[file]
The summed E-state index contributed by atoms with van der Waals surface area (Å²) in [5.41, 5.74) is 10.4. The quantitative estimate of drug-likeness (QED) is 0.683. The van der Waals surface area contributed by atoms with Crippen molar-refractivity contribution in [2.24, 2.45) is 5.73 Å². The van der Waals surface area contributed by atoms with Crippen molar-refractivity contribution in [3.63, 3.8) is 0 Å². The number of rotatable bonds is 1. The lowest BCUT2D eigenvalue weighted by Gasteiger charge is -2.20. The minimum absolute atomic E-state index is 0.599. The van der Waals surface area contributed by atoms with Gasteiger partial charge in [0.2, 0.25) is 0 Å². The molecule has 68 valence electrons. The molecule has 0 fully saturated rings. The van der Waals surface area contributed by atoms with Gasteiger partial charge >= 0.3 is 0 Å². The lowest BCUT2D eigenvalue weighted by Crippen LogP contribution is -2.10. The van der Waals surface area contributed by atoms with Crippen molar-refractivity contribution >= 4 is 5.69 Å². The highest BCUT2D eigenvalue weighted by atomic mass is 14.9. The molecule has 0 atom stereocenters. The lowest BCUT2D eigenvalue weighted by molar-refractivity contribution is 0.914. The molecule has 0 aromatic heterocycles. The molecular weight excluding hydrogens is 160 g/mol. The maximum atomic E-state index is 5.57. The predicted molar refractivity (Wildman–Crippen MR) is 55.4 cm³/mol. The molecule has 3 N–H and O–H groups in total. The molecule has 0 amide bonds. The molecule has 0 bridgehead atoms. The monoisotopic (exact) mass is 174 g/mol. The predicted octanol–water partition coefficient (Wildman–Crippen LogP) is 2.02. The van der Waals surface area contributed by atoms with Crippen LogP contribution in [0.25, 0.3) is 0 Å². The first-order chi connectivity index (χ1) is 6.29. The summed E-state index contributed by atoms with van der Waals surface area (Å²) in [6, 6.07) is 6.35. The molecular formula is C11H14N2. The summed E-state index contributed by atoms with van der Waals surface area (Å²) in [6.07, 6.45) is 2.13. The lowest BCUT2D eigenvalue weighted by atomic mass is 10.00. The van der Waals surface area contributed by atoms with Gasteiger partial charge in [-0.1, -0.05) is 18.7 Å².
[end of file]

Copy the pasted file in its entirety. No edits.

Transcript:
The summed E-state index contributed by atoms with van der Waals surface area (Å²) in [5.41, 5.74) is 10.4. The quantitative estimate of drug-likeness (QED) is 0.683. The van der Waals surface area contributed by atoms with Crippen molar-refractivity contribution in [2.24, 2.45) is 5.73 Å². The van der Waals surface area contributed by atoms with Crippen molar-refractivity contribution in [3.63, 3.8) is 0 Å². The number of rotatable bonds is 1. The lowest BCUT2D eigenvalue weighted by Gasteiger charge is -2.20. The minimum absolute atomic E-state index is 0.599. The van der Waals surface area contributed by atoms with Gasteiger partial charge in [0.2, 0.25) is 0 Å². The molecule has 68 valence electrons. The molecule has 0 fully saturated rings. The van der Waals surface area contributed by atoms with Gasteiger partial charge >= 0.3 is 0 Å². The lowest BCUT2D eigenvalue weighted by Crippen LogP contribution is -2.10. The van der Waals surface area contributed by atoms with Crippen molar-refractivity contribution >= 4 is 5.69 Å². The highest BCUT2D eigenvalue weighted by atomic mass is 14.9. The molecule has 0 atom stereocenters. The lowest BCUT2D eigenvalue weighted by molar-refractivity contribution is 0.914. The molecule has 0 aromatic heterocycles. The molecular weight excluding hydrogens is 160 g/mol. The maximum atomic E-state index is 5.57. The predicted molar refractivity (Wildman–Crippen MR) is 55.4 cm³/mol. The molecule has 3 N–H and O–H groups in total. The molecule has 0 amide bonds. The molecule has 0 bridgehead atoms. The monoisotopic (exact) mass is 174 g/mol. The predicted octanol–water partition coefficient (Wildman–Crippen LogP) is 2.02. The van der Waals surface area contributed by atoms with Crippen LogP contribution in [0.25, 0.3) is 0 Å². The first-order chi connectivity index (χ1) is 6.29. The summed E-state index contributed by atoms with van der Waals surface area (Å²) in [6, 6.07) is 6.35. The molecular formula is C11H14N2. The summed E-state index contributed by atoms with van der Waals surface area (Å²) in [6.07, 6.45) is 2.13. The lowest BCUT2D eigenvalue weighted by atomic mass is 10.00. The van der Waals surface area contributed by atoms with Gasteiger partial charge in [-0.1, -0.05) is 18.7 Å².